Writing a weekly blog and being one’s own editor can involve making some interesting choices at times.  This week I decided to use a term in my headline that’s actually one that many of my colleagues try to avoid.

But, the term “soft stuff” (and its derivations “soft skills” and “the soft side”) does in fact nicely convey the stark contrast between the work that we do compared with that of others, including many folks with whom we often collaborate.

There’s no shortage of words I could’ve used to make my point, but I settled on the Soft/Hard contrast here, for reasons I hope will be appreciated.

The “Normal” Uses of Due Diligence

Actually, my choice to go “soft” was mostly related to its contrast with the other phrase in the headline, “due diligence”.

And thanks to Google, we can quickly type in “due diligence meaning” and get this:

  • Reasonable steps taken by a person in order to satisfy a legal requirement, especially in buying or selling something.
  • A comprehensive appraisal of a business undertaken by a prospective buyer, especially to establish its assets and liabilities

Those definitions seem clearly aligned with what most people would agree are “hard stuff”, or quantifiable, legal matters that all businesses need to consider, especially when looking at a company’s ownership transition.

What About “Emotional & Interpersonal Due Diligence”?

Let’s start with a hat tip to Ron Reece, a US colleague I met recently as part of an FFI Course that’s part of their Advanced Certificate Program

As the FFI faculty member, I reach out to all the students in the course to arrange a Zoom meeting early on, to get to know them and where they are in their journey. 

The course is about Family Governance, and everyone in the class comes to it from different angles, so it’s truly a privilege to learn about their personal experiences.

During my intro call with Ron he shared a term that he’s been using to make his point about the importance of the work he does with families.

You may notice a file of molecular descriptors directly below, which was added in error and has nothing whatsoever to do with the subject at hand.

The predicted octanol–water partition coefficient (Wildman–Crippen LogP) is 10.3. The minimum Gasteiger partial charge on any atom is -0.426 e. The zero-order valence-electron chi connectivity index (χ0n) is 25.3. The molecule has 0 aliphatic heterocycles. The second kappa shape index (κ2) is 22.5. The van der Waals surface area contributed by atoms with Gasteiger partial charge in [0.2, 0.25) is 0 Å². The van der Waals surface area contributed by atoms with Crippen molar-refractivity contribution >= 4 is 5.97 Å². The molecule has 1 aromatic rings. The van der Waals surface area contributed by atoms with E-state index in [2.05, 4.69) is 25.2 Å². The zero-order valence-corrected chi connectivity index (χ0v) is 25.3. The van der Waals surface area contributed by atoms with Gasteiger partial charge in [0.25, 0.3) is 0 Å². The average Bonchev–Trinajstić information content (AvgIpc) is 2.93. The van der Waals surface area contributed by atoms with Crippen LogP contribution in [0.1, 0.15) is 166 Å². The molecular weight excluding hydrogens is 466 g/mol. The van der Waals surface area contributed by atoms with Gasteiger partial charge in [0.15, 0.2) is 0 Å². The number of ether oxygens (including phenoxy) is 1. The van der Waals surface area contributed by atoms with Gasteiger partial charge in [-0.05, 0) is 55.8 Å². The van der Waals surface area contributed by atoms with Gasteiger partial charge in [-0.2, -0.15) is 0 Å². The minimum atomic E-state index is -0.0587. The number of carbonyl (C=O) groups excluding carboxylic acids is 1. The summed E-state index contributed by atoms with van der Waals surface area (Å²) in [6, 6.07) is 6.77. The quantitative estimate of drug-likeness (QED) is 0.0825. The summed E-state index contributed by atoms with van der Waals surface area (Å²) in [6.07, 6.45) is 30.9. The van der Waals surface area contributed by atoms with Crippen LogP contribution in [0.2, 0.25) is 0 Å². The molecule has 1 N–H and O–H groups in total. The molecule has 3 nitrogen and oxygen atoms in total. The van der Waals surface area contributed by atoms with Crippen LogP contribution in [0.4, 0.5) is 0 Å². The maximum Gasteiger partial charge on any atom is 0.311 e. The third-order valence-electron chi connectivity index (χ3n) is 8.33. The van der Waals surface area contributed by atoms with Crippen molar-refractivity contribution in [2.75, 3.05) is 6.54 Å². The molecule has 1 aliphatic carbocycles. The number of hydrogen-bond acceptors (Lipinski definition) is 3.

He told me he calls it “Emotional and Interpersonal Due Diligence”.  

“Wow”, I replied. “I’m gonna have to write a blog about that”.

Chess game

The Most Important Due Diligence?

Ron’s a psychologist, so he can pull off this kind of lingo better than most, but even guys like me who come from a business background can see how this can actually be the most important part of any due diligence process.

In fact, it deserves to be highlighted, especially in cases of family business succession, precisely because there’s likely to be less of the “regular” due diligence going on because the “transaction” is probably more of a “family transition”.

I’m having an A-Ha moment as I write this, so bear with me as I flesh this out.

Transactions Require Regular and Thorough Due Diligence

Transitions Require Emotional & Interpersonal Due Diligence

That thought wasn’t in my head when I started writing this, which is why I blog every week, for moments of clarity like this.

Some Important Work Needs to Be Done

If you are going to sell your business to someone, the buyer should/must/will conduct some form of due diligence before completing the transaction.

So when the business is going to go from one generation of a family to another, would it not make sense for some similar form of work to happen, to make sure that everything is going to work out as planned?

They need to be made to fully aware that a failed deal will come back to haunt them, and only some “soft side due diligence” can clear that up in advance.

Is the Shoe on the Other Foot?

What makes this trickier is the fact that every outside buyer would insist on due diligence and it will happen or else there’s no deal, BUT, in a family business situation, the “buyer” is often in a position of feeling like they are getting a favour, so the seller typically calls the shots.

And that’s precisely where (and why) things so often go wrong.

When there’s a group of related acquirers, who are beholden to the one who’s divesting, not enough attention is given to the cohesion and interpersonal relationships of the group of new owners.

What If It Doesn’t Work Out?

If the leading generation (seller) is in charge of the deal, they don’t want due diligence to screw up their deal.

They need to be made to fully aware that a failed deal will come back to haunt them, and only some “soft side due diligence” can clear that up in advance.